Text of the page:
All Eyez On Me is a 2017 biopic about Tupac Shakur starring Demetrius Shipp Jr. as the late legendary hip hop artist and directed by Benny Boom.
It was a humid Tuesday night with the air still smelling of the scattered rain showers that had occurred only a few minutes before. A friend and I entered the movie theater, having heard the reviews that tore the movie down, having seen Jada Pinkett-Smith’s amazingly nice destruction of the film’s credibility and the feedback on social media. It was time to form my own opinion and after walking out…I felt empty. Not disappointed or angry, nor enthralled by the film. Just empty. Emptiness is not the feeling you expect to feel having seen a film about the most legendary and mythical figure in hip hop history, a man who has inspired artists like J. Cole and (quite literally…kinda) spoke to Kendrick Lamar in his dreams and on the final track of his album To Pimp a Butterfly.
All Eyez On Me fails to be anything more than a by the books, surface level, cookie cutter representation of a man that was more complex, contradictory and revolutionary than the film’s script showed, despite advertising that it was the “untold story” and as harsh as it sounds, it’s disrespectful to Tupac’s work and legacy.
The reality of the situation is that like Stephen King’s Dark Tower, Pac’s life and story are something no single adaptation can cover accurately or well enough to warrant its existence and this is evident from the way AEOM handles details about Tupac’s early life. Not only is the acting in the opening scenes of the film borderline laughable, but it is told via flashbacks as an excuse to skip through Tupac’s life like a game of hopscotch. New York living and the foundation of his love of writing? 3 minutes with a horrible child actor. Baltimore art school and friendship with Jada? Reduced to Shakespeare quotes and events that didn’t happen, all culminating into a move to the West Coast that doesn’t have the weight that it should. His stint with Digital Underground is also quickly glossed over as if it didn’t matter that they gave him his big break. Basic facts about Tupac’s history are even missed as Tupac is shown performing “Hit Em Up” and “Hail Mary” during the All Eyez On Me tour. It is infuriating and annoying when a biopic can’t even get the basic timeline correct. I literally rolled my eyes.
One positive thing that I can say is that Demetrius Shipp Jr. does a good job portraying Tupac from his mannerisms to his voice especially later on in his life. However, during his formative years, he seems to struggle. From an interview in ‘88, you can see that Tupac is a softer person than he was as a grown man and that character development does not show at all but I blame this once again on the script. Most of the actors do serviceable jobs with the material that they’re given, which is admirable considering lesser actors would’ve floundered…except Jamal Woolard as Biggie. He was trash. Sorry.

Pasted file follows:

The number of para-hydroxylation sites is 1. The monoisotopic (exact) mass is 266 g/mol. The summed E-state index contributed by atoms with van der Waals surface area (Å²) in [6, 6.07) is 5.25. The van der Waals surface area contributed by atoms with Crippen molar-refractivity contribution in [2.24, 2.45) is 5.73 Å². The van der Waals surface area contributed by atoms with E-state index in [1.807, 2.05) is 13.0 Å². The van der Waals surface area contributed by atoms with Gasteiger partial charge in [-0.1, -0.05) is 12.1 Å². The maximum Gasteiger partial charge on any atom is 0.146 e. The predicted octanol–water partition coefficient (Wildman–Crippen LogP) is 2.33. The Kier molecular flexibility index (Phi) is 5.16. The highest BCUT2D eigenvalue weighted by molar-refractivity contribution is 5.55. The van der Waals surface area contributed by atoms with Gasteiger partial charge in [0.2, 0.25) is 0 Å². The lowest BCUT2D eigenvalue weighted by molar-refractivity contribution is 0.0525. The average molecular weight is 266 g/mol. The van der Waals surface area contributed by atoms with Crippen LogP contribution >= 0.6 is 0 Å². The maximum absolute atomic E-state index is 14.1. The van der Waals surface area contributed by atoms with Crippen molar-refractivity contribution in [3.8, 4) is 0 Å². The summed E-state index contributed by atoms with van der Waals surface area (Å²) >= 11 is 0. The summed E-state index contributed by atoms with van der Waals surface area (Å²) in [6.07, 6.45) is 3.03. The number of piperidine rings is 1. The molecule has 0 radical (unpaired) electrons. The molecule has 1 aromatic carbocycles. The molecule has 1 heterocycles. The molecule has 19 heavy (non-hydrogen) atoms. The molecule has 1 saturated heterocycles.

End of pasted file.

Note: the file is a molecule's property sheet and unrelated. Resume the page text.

The thing about AEOM is that it seems rushed and like a television production made for BET. There is a scene where Big and Pac talk in a hotel room and the outside background isn’t even a real city. It is a flat, obvious matte painting of a city. Like…Empire Strikes Back hangar bay matte paintings weren’t even that obvious or that poorly done and that movie came out in 1980. This is a movie in 2017 about Tupac Amaru Shakur and a couple dollars couldn’t have been spared to shoot in an actual hotel room? Seriously? The production value of the film is questionable. Many times, I saw the glue holding Shipp’s wig or hairpiece to his head and it was very distracting and it’s in these moments that the film feels like a television movie rather than a studio-backed feature. (However, there are no iPhones anywhere, thank God.)
This is a major issue because two years ago, we witnessed a masterpiece of hip-hop biopic genius that was Straight Outta Compton and AEOM owes its very existence to the fact that SOC was as successful and beloved as it was. Is it a perfect movie filled with 100% facts? No? But does it tell stories about things you didn’t know, give insight into motivations, have a message and social relevancy? Yes.
AEOM feels like an attempt to cash grab and while it has a message about black leaders being targeted by “them”, it’s lost behind the subpar script and iffy acting. It is impossible not to compare AEOM to SOC because everything about SOC screamed epic and heart from the interactions between NWA to their dramatic concerts and cinematography. Tupac Shakur deserves just as epic a treatment of his story, not a gloss over of his life that reads like a Wikipedia entry.
What could have been done differently? Maybe give Tupac’s life a mini-series treatment. Six episodes, 90 minutes maximum on HBO. Enough time to expound and go through the man’s life in enough detail to actually capture who Pac was as a man, all sides of him from his intelligence, his honesty, his zeal, his poetic side, his love for his people to the darker parts of him that we may not have seen like his growing paranoia or the pressures he may have been feeling being as popular and high-profile as he is. There is so much to say about Pac, things that I wish the movie said. As a fan of the art and the culture, Pac’s influence on the rap game is unfathomable with rappers from T.I. and Jeezy to Cole and Kendrick citing him. His music is still impactful and the man was just simply put, an amazing artist with an ear for beats and a hand for the pen. It’s a shame he died as young as he did and it’s fun and depressing to imagine how he’d sound on a track with Kendrick, if he would’ve squashed his beefs and stayed out of trouble or eventually won an Oscar. We’ll never know, but what I do know is, even in death, all eyes are still on Tupac and his legacy.
All Eyez on Me receives 2 out of 5 stars.